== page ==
In one of the narrow cubby holes on the third floor, Calvin Brett draped a dense mat of scrap fabric that folds over the room like a heavy tattered skirt. With the inclusion of mirrors, mannequin forms, a worn chair, and a box spring, the installation calls forth the dark, dank aspects of erotic life and the building’s history as the possible site of a brothel in the 1920s.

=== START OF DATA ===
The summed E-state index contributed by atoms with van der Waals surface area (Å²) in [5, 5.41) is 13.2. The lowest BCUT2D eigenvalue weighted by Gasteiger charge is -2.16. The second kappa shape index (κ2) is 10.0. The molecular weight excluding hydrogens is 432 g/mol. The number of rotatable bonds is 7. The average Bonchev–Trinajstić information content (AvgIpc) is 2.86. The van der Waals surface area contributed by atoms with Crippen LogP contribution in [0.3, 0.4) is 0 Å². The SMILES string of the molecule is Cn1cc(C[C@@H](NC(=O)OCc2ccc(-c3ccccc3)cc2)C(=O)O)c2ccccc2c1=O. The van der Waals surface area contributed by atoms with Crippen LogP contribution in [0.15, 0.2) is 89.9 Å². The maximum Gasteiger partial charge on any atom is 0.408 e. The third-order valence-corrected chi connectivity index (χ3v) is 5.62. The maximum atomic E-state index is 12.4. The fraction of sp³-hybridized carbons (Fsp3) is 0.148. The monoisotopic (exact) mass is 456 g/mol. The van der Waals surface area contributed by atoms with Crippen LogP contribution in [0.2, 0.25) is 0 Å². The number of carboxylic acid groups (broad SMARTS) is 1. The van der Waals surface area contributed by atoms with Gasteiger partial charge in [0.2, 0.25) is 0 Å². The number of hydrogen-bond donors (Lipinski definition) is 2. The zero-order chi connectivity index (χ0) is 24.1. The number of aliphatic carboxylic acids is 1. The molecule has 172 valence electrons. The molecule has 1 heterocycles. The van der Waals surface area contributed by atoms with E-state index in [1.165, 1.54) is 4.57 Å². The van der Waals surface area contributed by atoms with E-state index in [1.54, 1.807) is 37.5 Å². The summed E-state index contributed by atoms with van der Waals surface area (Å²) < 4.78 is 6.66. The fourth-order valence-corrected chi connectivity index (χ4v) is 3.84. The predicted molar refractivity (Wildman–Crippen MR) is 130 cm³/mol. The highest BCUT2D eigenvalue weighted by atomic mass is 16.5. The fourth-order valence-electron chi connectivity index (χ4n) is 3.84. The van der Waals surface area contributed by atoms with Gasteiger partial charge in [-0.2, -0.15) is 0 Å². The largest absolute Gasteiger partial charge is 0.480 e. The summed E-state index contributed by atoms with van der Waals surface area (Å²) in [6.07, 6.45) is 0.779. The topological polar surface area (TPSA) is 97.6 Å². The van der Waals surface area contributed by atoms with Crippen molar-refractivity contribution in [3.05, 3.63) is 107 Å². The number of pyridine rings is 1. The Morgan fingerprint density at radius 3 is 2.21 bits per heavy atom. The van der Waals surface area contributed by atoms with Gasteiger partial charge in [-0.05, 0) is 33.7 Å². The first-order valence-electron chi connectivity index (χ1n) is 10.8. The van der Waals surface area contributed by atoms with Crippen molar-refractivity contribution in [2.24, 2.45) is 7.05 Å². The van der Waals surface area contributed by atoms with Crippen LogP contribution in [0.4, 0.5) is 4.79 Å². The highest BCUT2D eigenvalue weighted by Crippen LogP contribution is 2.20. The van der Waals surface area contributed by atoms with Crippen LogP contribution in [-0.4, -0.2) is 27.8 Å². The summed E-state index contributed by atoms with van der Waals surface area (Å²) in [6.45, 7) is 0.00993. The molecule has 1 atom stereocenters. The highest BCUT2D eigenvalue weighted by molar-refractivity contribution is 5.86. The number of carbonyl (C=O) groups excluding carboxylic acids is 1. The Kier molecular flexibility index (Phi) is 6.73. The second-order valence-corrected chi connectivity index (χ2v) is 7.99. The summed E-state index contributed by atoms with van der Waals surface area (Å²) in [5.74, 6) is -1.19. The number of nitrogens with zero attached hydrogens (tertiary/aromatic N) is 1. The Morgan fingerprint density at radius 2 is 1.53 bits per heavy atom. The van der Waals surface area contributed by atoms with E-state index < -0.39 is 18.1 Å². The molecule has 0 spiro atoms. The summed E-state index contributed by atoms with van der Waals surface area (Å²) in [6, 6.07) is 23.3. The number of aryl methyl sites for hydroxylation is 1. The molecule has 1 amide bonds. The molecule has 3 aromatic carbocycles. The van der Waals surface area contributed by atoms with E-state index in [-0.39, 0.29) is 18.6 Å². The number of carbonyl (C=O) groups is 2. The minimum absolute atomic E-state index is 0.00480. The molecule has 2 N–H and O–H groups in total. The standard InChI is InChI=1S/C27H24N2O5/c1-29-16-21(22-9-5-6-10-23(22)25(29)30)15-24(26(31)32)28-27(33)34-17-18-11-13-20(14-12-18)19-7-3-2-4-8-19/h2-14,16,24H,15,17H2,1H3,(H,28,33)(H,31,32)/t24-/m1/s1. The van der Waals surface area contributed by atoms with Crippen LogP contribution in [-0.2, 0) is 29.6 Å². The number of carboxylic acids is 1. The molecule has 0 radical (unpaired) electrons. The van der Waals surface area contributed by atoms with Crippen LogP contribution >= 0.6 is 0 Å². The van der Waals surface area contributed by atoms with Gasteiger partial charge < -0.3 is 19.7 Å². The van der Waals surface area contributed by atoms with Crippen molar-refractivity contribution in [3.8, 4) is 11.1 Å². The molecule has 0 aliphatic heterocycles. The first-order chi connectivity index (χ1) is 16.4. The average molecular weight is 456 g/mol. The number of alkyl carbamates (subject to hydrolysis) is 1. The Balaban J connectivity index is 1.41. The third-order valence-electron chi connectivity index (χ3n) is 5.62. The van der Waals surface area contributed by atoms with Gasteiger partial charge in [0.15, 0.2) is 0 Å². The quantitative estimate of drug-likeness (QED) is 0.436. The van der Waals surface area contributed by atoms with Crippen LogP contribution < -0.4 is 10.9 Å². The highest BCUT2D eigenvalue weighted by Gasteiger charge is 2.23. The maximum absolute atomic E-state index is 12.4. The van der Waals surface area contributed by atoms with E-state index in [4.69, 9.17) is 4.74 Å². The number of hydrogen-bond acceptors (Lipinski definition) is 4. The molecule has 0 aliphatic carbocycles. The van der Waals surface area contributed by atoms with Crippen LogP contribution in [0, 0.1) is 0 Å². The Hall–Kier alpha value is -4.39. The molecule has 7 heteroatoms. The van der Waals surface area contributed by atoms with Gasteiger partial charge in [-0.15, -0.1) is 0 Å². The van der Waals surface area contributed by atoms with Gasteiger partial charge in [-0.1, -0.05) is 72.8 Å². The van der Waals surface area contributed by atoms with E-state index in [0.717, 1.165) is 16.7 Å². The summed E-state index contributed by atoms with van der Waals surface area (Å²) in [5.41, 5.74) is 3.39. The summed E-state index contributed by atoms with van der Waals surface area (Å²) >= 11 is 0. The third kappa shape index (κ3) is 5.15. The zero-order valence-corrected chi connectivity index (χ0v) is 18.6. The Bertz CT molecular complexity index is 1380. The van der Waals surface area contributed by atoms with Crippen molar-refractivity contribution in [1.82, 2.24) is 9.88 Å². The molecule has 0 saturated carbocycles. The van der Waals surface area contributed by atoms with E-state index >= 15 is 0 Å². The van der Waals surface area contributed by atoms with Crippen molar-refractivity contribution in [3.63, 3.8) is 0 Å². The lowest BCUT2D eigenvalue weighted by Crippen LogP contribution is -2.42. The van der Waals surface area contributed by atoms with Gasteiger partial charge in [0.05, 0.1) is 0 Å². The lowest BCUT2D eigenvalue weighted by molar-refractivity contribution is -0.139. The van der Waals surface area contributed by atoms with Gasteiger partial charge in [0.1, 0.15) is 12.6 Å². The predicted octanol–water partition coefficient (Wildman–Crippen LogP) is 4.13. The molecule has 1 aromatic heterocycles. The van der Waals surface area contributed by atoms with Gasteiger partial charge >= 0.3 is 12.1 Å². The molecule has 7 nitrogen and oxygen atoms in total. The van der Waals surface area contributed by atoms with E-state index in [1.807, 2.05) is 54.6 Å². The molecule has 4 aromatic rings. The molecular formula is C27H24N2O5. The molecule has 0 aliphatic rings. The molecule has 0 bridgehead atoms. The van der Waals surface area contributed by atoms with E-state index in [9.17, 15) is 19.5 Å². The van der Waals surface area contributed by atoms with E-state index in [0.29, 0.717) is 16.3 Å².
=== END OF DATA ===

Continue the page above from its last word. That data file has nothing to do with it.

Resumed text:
The Shag Room builds on and over previous uses of the room, echoing forms of other works in the museum. Photographs of Sarah Ann’s sculptural assemblages SunBathers (2013) and ribbon tassels from Nestor Armando Gil’s La Mar del Esperanza (2012), both previously constructed for this space, have been absorbed into Brett’s creation. Mannequin legs suspended from the ceiling recall a tent of skirted dolls with an underworld of bare legs in the tea party room, and colorful bands of connected fabric hanging throughout the installation evoke the areola of clothing that makes up Guerra de la Paz’s Six Thai Trannies (2008) on view in the first floor of the museum.